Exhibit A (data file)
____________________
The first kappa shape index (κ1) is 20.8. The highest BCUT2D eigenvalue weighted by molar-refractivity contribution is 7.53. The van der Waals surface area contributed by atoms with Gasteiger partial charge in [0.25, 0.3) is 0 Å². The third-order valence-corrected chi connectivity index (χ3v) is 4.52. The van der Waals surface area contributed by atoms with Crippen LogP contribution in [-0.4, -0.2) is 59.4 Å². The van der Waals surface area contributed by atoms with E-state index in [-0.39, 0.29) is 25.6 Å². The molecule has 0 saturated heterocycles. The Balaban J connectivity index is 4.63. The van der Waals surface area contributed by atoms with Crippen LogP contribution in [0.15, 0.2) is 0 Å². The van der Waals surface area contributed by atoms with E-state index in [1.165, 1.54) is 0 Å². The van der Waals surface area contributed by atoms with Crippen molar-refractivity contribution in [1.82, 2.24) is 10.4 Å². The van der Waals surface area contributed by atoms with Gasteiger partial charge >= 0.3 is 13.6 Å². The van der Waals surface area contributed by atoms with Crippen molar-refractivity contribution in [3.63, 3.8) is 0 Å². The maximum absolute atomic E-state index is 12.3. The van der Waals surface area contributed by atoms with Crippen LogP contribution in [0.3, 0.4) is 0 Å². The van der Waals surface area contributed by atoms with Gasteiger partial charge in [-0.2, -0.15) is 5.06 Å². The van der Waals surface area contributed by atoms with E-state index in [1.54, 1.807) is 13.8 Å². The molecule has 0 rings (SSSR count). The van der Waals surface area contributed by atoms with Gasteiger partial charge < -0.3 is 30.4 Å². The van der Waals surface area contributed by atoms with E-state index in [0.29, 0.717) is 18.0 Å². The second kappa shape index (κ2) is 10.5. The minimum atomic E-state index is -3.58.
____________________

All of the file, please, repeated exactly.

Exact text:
The first kappa shape index (κ1) is 20.8. The highest BCUT2D eigenvalue weighted by molar-refractivity contribution is 7.53. The van der Waals surface area contributed by atoms with Gasteiger partial charge in [0.25, 0.3) is 0 Å². The third-order valence-corrected chi connectivity index (χ3v) is 4.52. The van der Waals surface area contributed by atoms with Crippen LogP contribution in [-0.4, -0.2) is 59.4 Å². The van der Waals surface area contributed by atoms with E-state index in [-0.39, 0.29) is 25.6 Å². The molecule has 0 saturated heterocycles. The Balaban J connectivity index is 4.63. The van der Waals surface area contributed by atoms with Crippen LogP contribution in [0.15, 0.2) is 0 Å². The van der Waals surface area contributed by atoms with E-state index in [1.165, 1.54) is 0 Å². The van der Waals surface area contributed by atoms with Crippen molar-refractivity contribution in [1.82, 2.24) is 10.4 Å². The van der Waals surface area contributed by atoms with Gasteiger partial charge >= 0.3 is 13.6 Å². The van der Waals surface area contributed by atoms with Crippen molar-refractivity contribution in [3.63, 3.8) is 0 Å². The maximum absolute atomic E-state index is 12.3. The van der Waals surface area contributed by atoms with Crippen LogP contribution in [0.3, 0.4) is 0 Å². The van der Waals surface area contributed by atoms with Gasteiger partial charge in [-0.2, -0.15) is 5.06 Å². The van der Waals surface area contributed by atoms with E-state index in [1.54, 1.807) is 13.8 Å². The molecule has 0 rings (SSSR count). The van der Waals surface area contributed by atoms with Gasteiger partial charge < -0.3 is 30.4 Å². The van der Waals surface area contributed by atoms with E-state index in [0.29, 0.717) is 18.0 Å². The second kappa shape index (κ2) is 10.5. The minimum atomic E-state index is -3.58.